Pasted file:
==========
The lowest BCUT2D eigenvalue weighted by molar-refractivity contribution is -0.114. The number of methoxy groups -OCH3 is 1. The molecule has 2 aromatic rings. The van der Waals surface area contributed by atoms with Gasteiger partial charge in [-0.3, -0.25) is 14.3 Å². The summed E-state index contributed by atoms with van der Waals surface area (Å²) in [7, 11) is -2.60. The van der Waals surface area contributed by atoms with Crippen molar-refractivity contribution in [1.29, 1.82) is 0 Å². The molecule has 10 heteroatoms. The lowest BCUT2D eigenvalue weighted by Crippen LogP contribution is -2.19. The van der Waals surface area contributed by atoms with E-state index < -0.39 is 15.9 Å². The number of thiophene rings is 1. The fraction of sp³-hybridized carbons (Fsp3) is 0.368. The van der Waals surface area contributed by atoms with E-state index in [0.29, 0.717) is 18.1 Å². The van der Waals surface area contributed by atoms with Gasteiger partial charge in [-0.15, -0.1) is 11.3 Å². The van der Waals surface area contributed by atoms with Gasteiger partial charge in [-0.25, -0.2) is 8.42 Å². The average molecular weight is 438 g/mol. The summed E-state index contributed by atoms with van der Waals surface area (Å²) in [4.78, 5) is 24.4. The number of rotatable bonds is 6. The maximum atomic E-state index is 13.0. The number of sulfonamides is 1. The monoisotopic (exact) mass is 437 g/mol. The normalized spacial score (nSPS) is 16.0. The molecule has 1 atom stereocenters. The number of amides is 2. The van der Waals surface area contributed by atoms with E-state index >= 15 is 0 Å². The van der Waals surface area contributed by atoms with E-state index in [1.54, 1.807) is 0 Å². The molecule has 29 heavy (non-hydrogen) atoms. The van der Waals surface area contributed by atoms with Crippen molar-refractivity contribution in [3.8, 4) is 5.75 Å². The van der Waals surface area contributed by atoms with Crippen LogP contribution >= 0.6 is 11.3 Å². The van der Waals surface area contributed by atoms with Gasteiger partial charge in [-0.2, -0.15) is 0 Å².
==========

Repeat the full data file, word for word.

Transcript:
The lowest BCUT2D eigenvalue weighted by molar-refractivity contribution is -0.114. The number of methoxy groups -OCH3 is 1. The molecule has 2 aromatic rings. The van der Waals surface area contributed by atoms with Gasteiger partial charge in [-0.3, -0.25) is 14.3 Å². The summed E-state index contributed by atoms with van der Waals surface area (Å²) in [7, 11) is -2.60. The van der Waals surface area contributed by atoms with Crippen molar-refractivity contribution in [1.29, 1.82) is 0 Å². The molecule has 10 heteroatoms. The lowest BCUT2D eigenvalue weighted by Crippen LogP contribution is -2.19. The van der Waals surface area contributed by atoms with E-state index < -0.39 is 15.9 Å². The number of thiophene rings is 1. The fraction of sp³-hybridized carbons (Fsp3) is 0.368. The van der Waals surface area contributed by atoms with E-state index in [0.29, 0.717) is 18.1 Å². The van der Waals surface area contributed by atoms with Gasteiger partial charge in [-0.15, -0.1) is 11.3 Å². The van der Waals surface area contributed by atoms with Gasteiger partial charge in [-0.25, -0.2) is 8.42 Å². The average molecular weight is 438 g/mol. The summed E-state index contributed by atoms with van der Waals surface area (Å²) in [4.78, 5) is 24.4. The number of rotatable bonds is 6. The maximum atomic E-state index is 13.0. The number of sulfonamides is 1. The monoisotopic (exact) mass is 437 g/mol. The normalized spacial score (nSPS) is 16.0. The molecule has 1 atom stereocenters. The number of amides is 2. The van der Waals surface area contributed by atoms with E-state index >= 15 is 0 Å². The van der Waals surface area contributed by atoms with E-state index in [1.54, 1.807) is 0 Å². The molecule has 29 heavy (non-hydrogen) atoms. The van der Waals surface area contributed by atoms with Crippen molar-refractivity contribution in [3.8, 4) is 5.75 Å². The van der Waals surface area contributed by atoms with Crippen LogP contribution >= 0.6 is 11.3 Å². The van der Waals surface area contributed by atoms with Gasteiger partial charge in [-0.2, -0.15) is 0 Å².